By delaying the announcement of presidential election results that had been expected on Thursday, Egypt’s ruling military junta may have signaled that it faces the same dilemma that has faced the Muslim Brotherhood since the fall of President Hosni Mubarak: figuring out how much institutional political power to claim for itself. The Brotherhood may hold unrivaled support at the ballot box, but the generals still hold most of the power cards, including the ability demonstrated over the past week to entirely neuter the Islamists’ electoral advantages.
Indeed, the generals write the rules of Egypt’s political game, and they have constantly changed those rules on the fly. Last week alone, an allied judiciary empowered the junta to dissolve parliament and reimpose martial law with attendant powers of arbitrary arrest; the military further claimed the right to run the government and oversee the writing of a new constitution, and suggested that the next president may simply be an interim figure pending the adoption of a new constitution. There’s even a fear that the activist judiciary could reimpose the Mubarak-era ban on the Muslim Brotherhood participating in politics.
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Still, while the generals of the Supreme Council of the Armed Forces (SCAF) hold the decisive cards, winning the game requires playing them with great care and skill — because power is not a prize or a commodity, but a balance between contending forces. Overreaching because you can could be a potentially fatal mistake — one that some say the Brotherhood itself committed.
After decades of operating in conditions of twilight legality or worse, Egypt’s Muslim Brothers were clearly taken aback by the unprecedented freedom of action that opened up for them after Mubarak’s ouster. They knew that none of their rivals could match their grassroots strength and electoral machine, and to the extent that power would be allocated via the ballot box, the Brotherhood was in the driving seat. But a leadership that had been divided over how to respond to the popular uprising that eventually forced out Mubarak struggled to formulate a political plan for a new environment in which the movement’s popular support and electoral strength was threatening to much of the rest of the political spectrum. If the Islamists were perceived to be seeking a monopoly on power through the ballot box, they risked a counterrevolutionary backlash by the military, with the tacit consent of some of the secular political opposition.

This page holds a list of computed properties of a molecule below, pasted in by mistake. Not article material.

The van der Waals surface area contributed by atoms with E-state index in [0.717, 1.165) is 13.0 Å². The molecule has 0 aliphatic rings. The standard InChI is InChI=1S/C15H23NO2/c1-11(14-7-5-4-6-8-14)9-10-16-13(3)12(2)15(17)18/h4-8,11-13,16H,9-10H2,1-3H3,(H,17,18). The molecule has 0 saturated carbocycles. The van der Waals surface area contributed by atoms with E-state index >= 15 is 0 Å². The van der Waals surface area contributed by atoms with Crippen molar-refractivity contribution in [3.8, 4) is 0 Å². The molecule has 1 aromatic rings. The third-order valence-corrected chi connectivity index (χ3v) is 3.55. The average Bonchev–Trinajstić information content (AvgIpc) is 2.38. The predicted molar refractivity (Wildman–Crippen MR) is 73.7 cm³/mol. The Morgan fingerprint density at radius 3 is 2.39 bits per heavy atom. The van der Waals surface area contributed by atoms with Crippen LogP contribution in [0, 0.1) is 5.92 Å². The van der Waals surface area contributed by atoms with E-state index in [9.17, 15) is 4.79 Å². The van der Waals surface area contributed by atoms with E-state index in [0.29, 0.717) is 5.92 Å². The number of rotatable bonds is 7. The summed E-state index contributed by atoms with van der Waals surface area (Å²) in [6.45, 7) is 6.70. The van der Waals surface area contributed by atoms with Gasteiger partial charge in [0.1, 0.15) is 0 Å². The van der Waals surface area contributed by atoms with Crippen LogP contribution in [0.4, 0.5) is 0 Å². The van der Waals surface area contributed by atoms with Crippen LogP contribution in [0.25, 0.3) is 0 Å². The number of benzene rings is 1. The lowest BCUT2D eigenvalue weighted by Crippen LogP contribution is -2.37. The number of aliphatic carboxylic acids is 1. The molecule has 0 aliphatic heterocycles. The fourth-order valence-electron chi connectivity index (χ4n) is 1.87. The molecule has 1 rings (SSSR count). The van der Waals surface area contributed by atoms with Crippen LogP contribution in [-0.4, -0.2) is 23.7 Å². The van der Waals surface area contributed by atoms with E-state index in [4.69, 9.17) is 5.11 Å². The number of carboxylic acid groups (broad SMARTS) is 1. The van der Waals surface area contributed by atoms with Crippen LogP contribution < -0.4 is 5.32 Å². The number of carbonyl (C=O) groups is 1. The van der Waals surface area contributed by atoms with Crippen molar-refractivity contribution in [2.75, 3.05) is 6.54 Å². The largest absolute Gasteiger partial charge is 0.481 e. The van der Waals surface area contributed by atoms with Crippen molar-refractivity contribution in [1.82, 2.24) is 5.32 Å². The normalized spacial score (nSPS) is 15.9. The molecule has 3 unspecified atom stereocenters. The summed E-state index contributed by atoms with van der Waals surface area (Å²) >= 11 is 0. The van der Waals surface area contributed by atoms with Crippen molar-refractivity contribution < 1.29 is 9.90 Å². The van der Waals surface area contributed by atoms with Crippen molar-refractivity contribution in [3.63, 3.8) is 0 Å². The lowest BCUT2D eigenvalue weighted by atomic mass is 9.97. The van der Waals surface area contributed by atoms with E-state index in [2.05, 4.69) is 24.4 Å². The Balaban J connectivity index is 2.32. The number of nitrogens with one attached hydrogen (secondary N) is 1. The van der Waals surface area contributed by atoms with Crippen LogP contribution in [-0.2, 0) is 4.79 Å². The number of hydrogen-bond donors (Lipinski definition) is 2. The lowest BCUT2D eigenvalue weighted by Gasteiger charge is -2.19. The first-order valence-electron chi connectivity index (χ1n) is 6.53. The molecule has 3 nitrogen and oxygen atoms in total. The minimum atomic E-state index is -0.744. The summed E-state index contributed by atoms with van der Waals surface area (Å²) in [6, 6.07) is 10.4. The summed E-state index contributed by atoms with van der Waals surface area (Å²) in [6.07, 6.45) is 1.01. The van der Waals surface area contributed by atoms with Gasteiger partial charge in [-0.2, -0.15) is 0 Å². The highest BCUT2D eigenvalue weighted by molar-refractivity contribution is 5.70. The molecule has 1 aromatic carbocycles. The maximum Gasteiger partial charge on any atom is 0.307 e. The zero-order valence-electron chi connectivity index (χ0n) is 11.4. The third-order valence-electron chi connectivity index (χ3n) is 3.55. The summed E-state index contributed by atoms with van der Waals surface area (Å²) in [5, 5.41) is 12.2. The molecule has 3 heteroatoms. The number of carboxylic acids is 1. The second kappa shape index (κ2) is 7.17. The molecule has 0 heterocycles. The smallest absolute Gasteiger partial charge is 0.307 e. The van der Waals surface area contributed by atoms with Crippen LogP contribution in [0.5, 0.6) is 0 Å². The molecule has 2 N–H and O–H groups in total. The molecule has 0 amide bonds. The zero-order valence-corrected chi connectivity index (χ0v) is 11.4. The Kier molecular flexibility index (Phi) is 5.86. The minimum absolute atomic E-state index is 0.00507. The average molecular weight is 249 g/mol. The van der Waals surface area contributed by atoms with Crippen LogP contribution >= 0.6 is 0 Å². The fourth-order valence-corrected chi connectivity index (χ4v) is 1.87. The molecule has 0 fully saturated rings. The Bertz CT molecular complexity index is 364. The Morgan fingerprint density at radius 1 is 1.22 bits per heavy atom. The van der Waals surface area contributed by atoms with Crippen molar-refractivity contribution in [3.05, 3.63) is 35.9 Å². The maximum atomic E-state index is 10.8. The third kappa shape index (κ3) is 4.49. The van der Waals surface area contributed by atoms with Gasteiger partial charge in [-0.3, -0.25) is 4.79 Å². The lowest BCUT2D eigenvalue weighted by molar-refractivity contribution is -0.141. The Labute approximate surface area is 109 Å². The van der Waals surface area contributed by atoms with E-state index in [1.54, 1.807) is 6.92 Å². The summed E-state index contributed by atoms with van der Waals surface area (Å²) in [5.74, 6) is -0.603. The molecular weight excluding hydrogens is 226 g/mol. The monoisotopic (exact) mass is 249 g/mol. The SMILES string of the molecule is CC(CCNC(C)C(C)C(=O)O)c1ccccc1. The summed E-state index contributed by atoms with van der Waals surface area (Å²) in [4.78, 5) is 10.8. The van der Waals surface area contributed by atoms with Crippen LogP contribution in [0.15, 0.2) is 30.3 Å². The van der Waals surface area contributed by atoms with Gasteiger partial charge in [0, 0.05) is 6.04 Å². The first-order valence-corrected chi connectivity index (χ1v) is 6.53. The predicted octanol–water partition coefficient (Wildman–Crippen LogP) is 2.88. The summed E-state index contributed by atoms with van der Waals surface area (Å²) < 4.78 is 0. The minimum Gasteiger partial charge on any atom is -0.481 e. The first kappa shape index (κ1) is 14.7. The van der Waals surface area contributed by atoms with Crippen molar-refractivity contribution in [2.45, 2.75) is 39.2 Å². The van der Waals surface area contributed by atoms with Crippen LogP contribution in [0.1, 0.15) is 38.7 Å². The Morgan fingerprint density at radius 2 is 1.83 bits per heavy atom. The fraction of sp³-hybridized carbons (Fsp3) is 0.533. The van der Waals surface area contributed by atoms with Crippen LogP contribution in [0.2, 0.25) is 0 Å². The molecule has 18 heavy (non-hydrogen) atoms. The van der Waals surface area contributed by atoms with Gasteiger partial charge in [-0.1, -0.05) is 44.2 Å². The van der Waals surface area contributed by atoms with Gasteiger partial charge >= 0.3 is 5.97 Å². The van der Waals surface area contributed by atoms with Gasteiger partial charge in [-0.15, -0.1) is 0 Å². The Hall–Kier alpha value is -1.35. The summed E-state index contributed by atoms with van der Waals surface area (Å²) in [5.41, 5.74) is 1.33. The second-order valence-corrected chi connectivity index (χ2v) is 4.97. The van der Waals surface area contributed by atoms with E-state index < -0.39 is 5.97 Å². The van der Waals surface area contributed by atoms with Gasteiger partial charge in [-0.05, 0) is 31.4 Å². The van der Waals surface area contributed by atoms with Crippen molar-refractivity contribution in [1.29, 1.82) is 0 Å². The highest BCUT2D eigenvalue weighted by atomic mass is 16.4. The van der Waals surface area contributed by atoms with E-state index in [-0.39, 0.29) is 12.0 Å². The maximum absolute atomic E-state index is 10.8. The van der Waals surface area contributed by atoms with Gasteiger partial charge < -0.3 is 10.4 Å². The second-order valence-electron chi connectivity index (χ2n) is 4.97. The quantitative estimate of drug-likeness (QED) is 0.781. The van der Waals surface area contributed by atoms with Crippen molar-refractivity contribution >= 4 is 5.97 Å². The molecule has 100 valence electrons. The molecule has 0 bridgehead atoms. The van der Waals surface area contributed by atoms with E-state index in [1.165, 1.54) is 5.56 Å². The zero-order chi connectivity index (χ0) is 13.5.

So, initially the Brothers vowed not to seek the presidency and to limit the number of seats they’d contest in parliament — and also to share constitution-writing duties with representatives of the full range of social and political interests in Egyptian society. Those decisions aimed to reassure political adversaries of the Brotherhood’s democratic and inclusive intent, but also reflected uncertainty over how to proceed in a new environment of democratic possibilities that had opened with the suddenness of an earthquake, but which were based largely on a political IOU from the junta to the crowds in Tahrir Square.
And in each instance, the Brotherhood appeared to renege: It emerged as the dominant force in the parliament elected over the New Year; it packed the assembly tasked with drafting a new constitution with its own supporters; and it entered candidates in the race for the presidency. Those decisions may have been panicked responses to suspicions about the agendas and actions of others, or they may have reflected a steady expansion of the Brotherhood’s ambitions. Either way, they prompted alarm among the Brotherhood’s secular rivals, and gave the military an opportunity to cloak itself in the mantle of guardians of a secular state, pushing back against elected institutions with the tacit support of many liberals and secularists.